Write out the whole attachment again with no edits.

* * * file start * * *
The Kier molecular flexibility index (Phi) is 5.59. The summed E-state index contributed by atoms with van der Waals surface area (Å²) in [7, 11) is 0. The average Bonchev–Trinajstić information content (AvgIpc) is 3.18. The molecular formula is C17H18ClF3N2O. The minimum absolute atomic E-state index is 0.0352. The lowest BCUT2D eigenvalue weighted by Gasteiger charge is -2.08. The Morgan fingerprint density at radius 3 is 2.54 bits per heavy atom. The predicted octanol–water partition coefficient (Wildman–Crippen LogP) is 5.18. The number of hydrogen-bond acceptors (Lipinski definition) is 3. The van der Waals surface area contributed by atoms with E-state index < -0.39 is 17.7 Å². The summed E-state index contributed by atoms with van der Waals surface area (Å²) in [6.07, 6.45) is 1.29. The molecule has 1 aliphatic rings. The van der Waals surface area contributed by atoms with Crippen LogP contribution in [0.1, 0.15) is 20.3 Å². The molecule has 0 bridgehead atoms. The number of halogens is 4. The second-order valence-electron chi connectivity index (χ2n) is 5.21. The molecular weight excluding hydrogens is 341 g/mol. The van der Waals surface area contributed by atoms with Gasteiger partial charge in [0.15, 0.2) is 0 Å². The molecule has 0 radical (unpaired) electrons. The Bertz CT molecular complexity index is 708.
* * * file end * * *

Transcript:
The Kier molecular flexibility index (Phi) is 5.59. The summed E-state index contributed by atoms with van der Waals surface area (Å²) in [7, 11) is 0. The average Bonchev–Trinajstić information content (AvgIpc) is 3.18. The molecular formula is C17H18ClF3N2O. The minimum absolute atomic E-state index is 0.0352. The lowest BCUT2D eigenvalue weighted by Gasteiger charge is -2.08. The Morgan fingerprint density at radius 3 is 2.54 bits per heavy atom. The predicted octanol–water partition coefficient (Wildman–Crippen LogP) is 5.18. The number of hydrogen-bond acceptors (Lipinski definition) is 3. The van der Waals surface area contributed by atoms with E-state index < -0.39 is 17.7 Å². The summed E-state index contributed by atoms with van der Waals surface area (Å²) in [6.07, 6.45) is 1.29. The molecule has 1 aliphatic rings. The van der Waals surface area contributed by atoms with Crippen LogP contribution in [0.1, 0.15) is 20.3 Å². The molecule has 0 bridgehead atoms. The number of halogens is 4. The second-order valence-electron chi connectivity index (χ2n) is 5.21. The molecular weight excluding hydrogens is 341 g/mol. The van der Waals surface area contributed by atoms with Gasteiger partial charge in [0.15, 0.2) is 0 Å². The molecule has 0 radical (unpaired) electrons. The Bertz CT molecular complexity index is 708.